What It Means If You Have Low Blood Pressure But a High Heart Rate

This combo could signal a heart rhythm problem
Smart watch displaying heart rate monitoring capabilities

You may be ecstatic that you finally got your blood pressure lowered, only to notice your heart seems to be racing — ALL THE TIME. So what gives when you successfully hit the magic number of <120/<80 mm, but your heart rate remains high?

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Heart rhythm specialist Tyler Taigen, MD, says sometimes this is normal and sometimes it’s not.

When is this combo not a big deal?

Sometimes blood pressure and high heart rate occurs momentarily. For example, Dr. Taigen explains, when we stand up:

  1. Blood pools in the veins of our legs and gut.
  2. Less blood travels to the heart muscle, so there isn’t much for the heart to pump out.
  3. The nervous system automatically increases the heart rate to get the blood pumping.
  4. Meanwhile, the blood pressure drops a bit because the force of blood moving through the veins is lower.

However, that phenomenon is short-lived. When the heart rate stays consistently high while blood pressure is low, there may be something problematic going on.

What else can cause an elevated heart rhythm along with low blood pressure?

When the heart’s electrical circuits aren’t properly functioning, the result can be a high heart rate coupled with low blood pressure, Dr. Taigen explains.

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“When the heart has a fast, abnormal rhythm — anything over 100, but closer to 160 beats per minute — it can’t adequately fill with blood. The chaotic electrical signaling causes the heart muscles to be out of sync between the top and bottom chambers,” he says. “Less efficiency in the heart means less blood is pumping through the body — which means low blood pressure.”

You may have an abnormally fast heart rhythm when…

You may not know your heart rhythm is pacing more like a rabbit than a tortoise. But all that racing and ineffective blood pumping result in oxygen-deprived organs and tissues. It’s worth a trip to the doctor when you:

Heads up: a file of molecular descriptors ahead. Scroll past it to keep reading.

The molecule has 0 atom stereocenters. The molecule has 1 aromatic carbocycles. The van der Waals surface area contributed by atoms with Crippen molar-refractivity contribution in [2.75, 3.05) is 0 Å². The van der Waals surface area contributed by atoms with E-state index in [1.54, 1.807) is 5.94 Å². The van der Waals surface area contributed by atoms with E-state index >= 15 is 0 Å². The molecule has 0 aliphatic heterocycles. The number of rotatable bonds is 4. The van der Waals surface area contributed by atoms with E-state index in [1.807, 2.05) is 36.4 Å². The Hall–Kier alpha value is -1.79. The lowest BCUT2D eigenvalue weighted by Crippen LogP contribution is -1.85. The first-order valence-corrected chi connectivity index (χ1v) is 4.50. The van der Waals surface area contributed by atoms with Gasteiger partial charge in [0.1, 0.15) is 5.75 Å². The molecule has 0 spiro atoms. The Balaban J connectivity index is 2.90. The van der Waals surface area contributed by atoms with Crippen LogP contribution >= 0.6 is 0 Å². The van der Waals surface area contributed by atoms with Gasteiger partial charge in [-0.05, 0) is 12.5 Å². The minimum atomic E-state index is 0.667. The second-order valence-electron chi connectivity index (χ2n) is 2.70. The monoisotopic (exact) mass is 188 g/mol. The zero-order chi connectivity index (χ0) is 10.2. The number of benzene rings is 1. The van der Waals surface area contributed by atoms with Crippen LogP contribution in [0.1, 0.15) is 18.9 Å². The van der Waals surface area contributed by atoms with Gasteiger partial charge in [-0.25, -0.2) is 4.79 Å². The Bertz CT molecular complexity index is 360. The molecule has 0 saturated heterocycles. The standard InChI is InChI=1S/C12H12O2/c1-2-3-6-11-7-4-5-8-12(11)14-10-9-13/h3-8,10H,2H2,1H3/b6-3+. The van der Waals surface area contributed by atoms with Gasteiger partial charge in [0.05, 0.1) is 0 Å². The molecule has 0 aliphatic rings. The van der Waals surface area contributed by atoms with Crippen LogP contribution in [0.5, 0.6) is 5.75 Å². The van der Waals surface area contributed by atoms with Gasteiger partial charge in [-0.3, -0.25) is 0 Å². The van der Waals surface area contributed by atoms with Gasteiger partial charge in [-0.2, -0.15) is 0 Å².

• Are short of breath.
  • Feel lightheaded.
  • Experience a racing heart.
  • Have chest pain.
  • Faint.
  • Generally feel lousy.

Be still, my heart: How a heart rhythm specialist can help

When this happens, electrophysiologists first try and slow the heart rate using medicines, Dr. Taigen says. “But these medicines, known as beta-blockers or calcium channel blockers, can also drop the blood pressure,” he notes. “Quite often, there’s not much room for blood pressure to go lower.”

If your blood pressure is too low for medications, a procedure called direct current cardioversion can get the rhythm back to normal.

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“With this procedure, we put pads on the front and back of the chest and sedate the patient for a minute or two,” Dr. Taigen explains. “When they are asleep, we deliver a shock that stops the heart from beating irregularly, so the natural heartbeat resumes.”

Once the heart rhythm is back to normal, an electrophysiologist determines if a more permanent treatment is needed. These could include:

  • Ablation: This procedure uses cold or heat energy to stop faulty electrical signals.
  • Pacemaker: Doctors place a small device under the skin to send electrical impulses that change the heart rhythm.
  • Implantable cardioverter defibrillator (ICD): Like a pacemaker, the ICD works by detecting and stopping faulty heart rhythms with electrical signals.
  • Surgery: Surgeons create scar tissue with incisions to permanently interrupt faulty electrical pathways in the heart.

Does this really matter if you’ve finally got low blood pressure?

Heart rhythm problems that affect the upper heart chamber (atrium) can put you at an increased risk for stroke, heart failure or death. Here’s why:

  1. The disorganized electric firing in the top chamber of your heart causes it to quiver.
  2. The blood swishes back and forth in a pouch off to the side of the atrium (called the left atrial appendage).
  3. People who are older, have heart disease or diabetes may be prone to the blood clotting in that left atrial appendage.
  4. If the clot breaks free, the heart can pump it to the brain and block blood flow to brain tissue — which is how a stroke happens.

If you’re diagnosed with an irregular heart rhythm, you may need to take blood-thinning medications, plus one of the treatments above, to decrease your risk of stroke. Your doctor can help you get the right care to keep everything steady and stable — so the only time your heart is racing is while you’re watching “Stranger Things.”

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